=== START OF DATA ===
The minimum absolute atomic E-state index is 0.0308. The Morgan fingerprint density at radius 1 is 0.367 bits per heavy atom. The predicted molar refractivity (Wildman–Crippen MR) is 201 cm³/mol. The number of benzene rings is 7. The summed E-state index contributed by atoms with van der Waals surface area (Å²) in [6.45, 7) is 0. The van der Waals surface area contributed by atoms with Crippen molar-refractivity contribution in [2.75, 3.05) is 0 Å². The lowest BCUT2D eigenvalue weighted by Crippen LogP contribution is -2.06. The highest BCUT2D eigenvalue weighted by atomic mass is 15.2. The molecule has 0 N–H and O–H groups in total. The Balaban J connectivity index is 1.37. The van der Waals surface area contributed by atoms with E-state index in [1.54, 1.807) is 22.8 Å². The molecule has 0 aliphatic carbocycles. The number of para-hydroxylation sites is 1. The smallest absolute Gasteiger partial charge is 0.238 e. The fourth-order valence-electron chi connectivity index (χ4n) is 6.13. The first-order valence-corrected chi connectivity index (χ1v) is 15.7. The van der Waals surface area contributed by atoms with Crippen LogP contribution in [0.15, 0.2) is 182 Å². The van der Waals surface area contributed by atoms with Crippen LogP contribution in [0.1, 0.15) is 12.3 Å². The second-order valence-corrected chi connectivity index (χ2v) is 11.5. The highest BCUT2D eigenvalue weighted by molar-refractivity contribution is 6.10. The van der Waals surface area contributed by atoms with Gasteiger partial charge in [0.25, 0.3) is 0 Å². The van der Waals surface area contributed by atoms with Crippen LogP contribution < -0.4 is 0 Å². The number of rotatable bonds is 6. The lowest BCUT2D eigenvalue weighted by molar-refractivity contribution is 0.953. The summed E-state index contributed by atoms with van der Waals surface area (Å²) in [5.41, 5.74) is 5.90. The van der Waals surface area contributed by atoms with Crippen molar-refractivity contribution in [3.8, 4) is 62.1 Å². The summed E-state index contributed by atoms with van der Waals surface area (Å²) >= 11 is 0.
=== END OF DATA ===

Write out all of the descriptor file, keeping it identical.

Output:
The minimum absolute atomic E-state index is 0.0308. The Morgan fingerprint density at radius 1 is 0.367 bits per heavy atom. The predicted molar refractivity (Wildman–Crippen MR) is 201 cm³/mol. The number of benzene rings is 7. The summed E-state index contributed by atoms with van der Waals surface area (Å²) in [6.45, 7) is 0. The van der Waals surface area contributed by atoms with Crippen molar-refractivity contribution in [2.75, 3.05) is 0 Å². The lowest BCUT2D eigenvalue weighted by Crippen LogP contribution is -2.06. The highest BCUT2D eigenvalue weighted by atomic mass is 15.2. The molecule has 0 N–H and O–H groups in total. The Balaban J connectivity index is 1.37. The van der Waals surface area contributed by atoms with E-state index in [1.54, 1.807) is 22.8 Å². The molecule has 0 aliphatic carbocycles. The number of para-hydroxylation sites is 1. The smallest absolute Gasteiger partial charge is 0.238 e. The fourth-order valence-electron chi connectivity index (χ4n) is 6.13. The first-order valence-corrected chi connectivity index (χ1v) is 15.7. The van der Waals surface area contributed by atoms with Crippen LogP contribution in [0.15, 0.2) is 182 Å². The van der Waals surface area contributed by atoms with Crippen LogP contribution in [0.1, 0.15) is 12.3 Å². The second-order valence-corrected chi connectivity index (χ2v) is 11.5. The highest BCUT2D eigenvalue weighted by molar-refractivity contribution is 6.10. The van der Waals surface area contributed by atoms with Gasteiger partial charge in [0.25, 0.3) is 0 Å². The van der Waals surface area contributed by atoms with Crippen LogP contribution < -0.4 is 0 Å². The number of rotatable bonds is 6. The lowest BCUT2D eigenvalue weighted by molar-refractivity contribution is 0.953. The summed E-state index contributed by atoms with van der Waals surface area (Å²) in [5.41, 5.74) is 5.90. The van der Waals surface area contributed by atoms with Crippen molar-refractivity contribution in [3.8, 4) is 62.1 Å². The summed E-state index contributed by atoms with van der Waals surface area (Å²) >= 11 is 0.